Players of the "Guts Game" must complete a variety of tasks, each of which requires the players to change their own body temperature as measured by the swallowable sensor. While there are already many ingestible sensors on the market that can measure a user's body temperature, pH value, pressure, or serve as endoscopy tools for medical purposes, the researchers say they designed the game in order to explore the potential of such sensors for game designers.
"We can see these devices might become more and more common in the medical field," Zhuying Li, a Ph.D. candidate at RMIT University, told Digital Trends . "However, some people might feel uncomfortable to ingest a foreign object. We believe games [based] around sensors can motivate patients to use the sensor and enhance the overall experience of the treatment. Our game shows an opportunity to make pill-taking interesting."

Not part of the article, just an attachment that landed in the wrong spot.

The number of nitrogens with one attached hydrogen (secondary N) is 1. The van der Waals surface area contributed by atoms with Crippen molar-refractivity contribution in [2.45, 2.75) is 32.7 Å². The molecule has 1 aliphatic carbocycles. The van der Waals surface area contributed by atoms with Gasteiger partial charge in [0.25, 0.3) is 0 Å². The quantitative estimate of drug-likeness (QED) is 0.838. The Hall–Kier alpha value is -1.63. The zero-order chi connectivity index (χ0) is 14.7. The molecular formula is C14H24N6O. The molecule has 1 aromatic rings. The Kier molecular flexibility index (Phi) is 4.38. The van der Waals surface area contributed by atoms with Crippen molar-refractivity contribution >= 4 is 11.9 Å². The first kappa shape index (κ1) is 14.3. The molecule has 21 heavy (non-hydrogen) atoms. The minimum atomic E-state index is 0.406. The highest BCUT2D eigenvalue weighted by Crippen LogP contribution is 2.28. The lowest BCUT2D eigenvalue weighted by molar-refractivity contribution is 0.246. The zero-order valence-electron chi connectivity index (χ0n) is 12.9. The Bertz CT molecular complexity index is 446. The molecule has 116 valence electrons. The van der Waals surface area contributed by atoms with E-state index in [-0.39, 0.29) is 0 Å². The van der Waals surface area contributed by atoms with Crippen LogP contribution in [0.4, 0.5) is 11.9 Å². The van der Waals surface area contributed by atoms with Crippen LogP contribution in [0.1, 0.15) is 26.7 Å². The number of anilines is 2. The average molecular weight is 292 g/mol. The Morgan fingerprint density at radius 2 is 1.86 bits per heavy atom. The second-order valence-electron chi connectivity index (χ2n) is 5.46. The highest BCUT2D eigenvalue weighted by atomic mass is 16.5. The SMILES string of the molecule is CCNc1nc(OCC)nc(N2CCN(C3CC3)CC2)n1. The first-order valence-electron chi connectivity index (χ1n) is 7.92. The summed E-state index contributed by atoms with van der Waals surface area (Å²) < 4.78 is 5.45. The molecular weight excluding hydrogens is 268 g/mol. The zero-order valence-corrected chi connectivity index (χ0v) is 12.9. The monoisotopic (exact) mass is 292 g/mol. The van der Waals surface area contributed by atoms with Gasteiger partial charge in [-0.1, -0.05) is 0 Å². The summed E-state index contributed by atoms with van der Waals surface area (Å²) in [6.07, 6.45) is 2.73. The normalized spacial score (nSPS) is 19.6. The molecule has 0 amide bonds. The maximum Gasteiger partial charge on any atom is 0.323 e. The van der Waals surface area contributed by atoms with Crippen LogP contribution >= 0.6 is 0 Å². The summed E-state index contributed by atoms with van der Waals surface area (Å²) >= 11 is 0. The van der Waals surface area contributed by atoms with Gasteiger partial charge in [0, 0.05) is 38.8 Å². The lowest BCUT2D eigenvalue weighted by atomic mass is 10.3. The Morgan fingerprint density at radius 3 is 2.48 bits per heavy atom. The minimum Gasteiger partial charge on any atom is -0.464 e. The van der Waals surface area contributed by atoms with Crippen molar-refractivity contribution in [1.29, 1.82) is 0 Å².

Such sensors, say the researchers, may create novel bodily experiences for players when it comes to digital games. In the case of the "Guts Game," players start by each swallowing a CorTemp sensor , which wirelessly transmits a user's core body temperature as it travels through their digestive tract.
The goal of the game is to rid their body of a virtual parasite within 24 to 36 hours by performing real actions that can affect body temperature, such as drinking hot or cold drinks, eating sweat-inducing spicy food, exercising, and more. The game is finished when the sensor is excreted, at which point the winner is the player who has accumulated the most points.
Through a study of the game that interviewed players about their experience, the researchers derived four design themes: Bodily Awareness, Human-Computer Integration, Agency (i.e., the level of control that the player perceives to have in a game), and Uncomfortableness. They then used the four themes to articulate a set of design strategies that they say designers can consider when aiming to develop